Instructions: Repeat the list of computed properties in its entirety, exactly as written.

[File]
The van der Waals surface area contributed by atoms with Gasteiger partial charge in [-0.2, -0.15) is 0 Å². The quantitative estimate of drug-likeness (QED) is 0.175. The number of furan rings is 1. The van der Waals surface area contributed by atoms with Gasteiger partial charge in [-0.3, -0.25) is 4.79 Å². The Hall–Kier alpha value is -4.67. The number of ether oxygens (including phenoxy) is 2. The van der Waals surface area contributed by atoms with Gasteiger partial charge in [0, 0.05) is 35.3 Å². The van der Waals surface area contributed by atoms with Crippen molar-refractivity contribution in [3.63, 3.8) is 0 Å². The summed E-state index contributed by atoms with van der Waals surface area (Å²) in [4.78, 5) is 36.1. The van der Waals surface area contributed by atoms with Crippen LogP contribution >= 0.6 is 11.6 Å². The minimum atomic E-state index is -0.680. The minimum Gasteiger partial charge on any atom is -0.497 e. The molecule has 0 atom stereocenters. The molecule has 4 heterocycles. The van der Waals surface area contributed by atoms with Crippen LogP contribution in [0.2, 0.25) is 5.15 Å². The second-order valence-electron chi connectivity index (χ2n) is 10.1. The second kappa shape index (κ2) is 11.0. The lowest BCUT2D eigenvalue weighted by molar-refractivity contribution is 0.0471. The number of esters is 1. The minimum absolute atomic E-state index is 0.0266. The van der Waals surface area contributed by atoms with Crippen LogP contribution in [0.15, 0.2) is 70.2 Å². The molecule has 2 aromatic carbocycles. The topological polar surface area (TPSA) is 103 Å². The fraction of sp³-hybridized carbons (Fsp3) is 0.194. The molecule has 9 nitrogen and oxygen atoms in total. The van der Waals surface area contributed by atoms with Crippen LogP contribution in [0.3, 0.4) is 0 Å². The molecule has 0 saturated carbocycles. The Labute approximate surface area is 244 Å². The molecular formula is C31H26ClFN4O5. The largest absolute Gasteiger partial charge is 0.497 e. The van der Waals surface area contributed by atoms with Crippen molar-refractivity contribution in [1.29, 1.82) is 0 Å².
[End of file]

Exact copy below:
The van der Waals surface area contributed by atoms with Gasteiger partial charge in [-0.2, -0.15) is 0 Å². The quantitative estimate of drug-likeness (QED) is 0.175. The number of furan rings is 1. The van der Waals surface area contributed by atoms with Gasteiger partial charge in [-0.3, -0.25) is 4.79 Å². The Hall–Kier alpha value is -4.67. The number of ether oxygens (including phenoxy) is 2. The van der Waals surface area contributed by atoms with Gasteiger partial charge in [0, 0.05) is 35.3 Å². The van der Waals surface area contributed by atoms with Crippen molar-refractivity contribution in [3.63, 3.8) is 0 Å². The summed E-state index contributed by atoms with van der Waals surface area (Å²) in [4.78, 5) is 36.1. The van der Waals surface area contributed by atoms with Crippen LogP contribution >= 0.6 is 11.6 Å². The minimum atomic E-state index is -0.680. The minimum Gasteiger partial charge on any atom is -0.497 e. The molecule has 0 atom stereocenters. The molecule has 4 heterocycles. The van der Waals surface area contributed by atoms with Crippen LogP contribution in [0.2, 0.25) is 5.15 Å². The second-order valence-electron chi connectivity index (χ2n) is 10.1. The second kappa shape index (κ2) is 11.0. The lowest BCUT2D eigenvalue weighted by molar-refractivity contribution is 0.0471. The number of esters is 1. The minimum absolute atomic E-state index is 0.0266. The van der Waals surface area contributed by atoms with Crippen LogP contribution in [0.15, 0.2) is 70.2 Å². The molecule has 2 aromatic carbocycles. The topological polar surface area (TPSA) is 103 Å². The fraction of sp³-hybridized carbons (Fsp3) is 0.194. The molecule has 9 nitrogen and oxygen atoms in total. The van der Waals surface area contributed by atoms with Crippen LogP contribution in [0.3, 0.4) is 0 Å². The molecule has 0 saturated carbocycles. The Labute approximate surface area is 244 Å². The molecular formula is C31H26ClFN4O5. The largest absolute Gasteiger partial charge is 0.497 e. The van der Waals surface area contributed by atoms with Crippen molar-refractivity contribution in [1.29, 1.82) is 0 Å².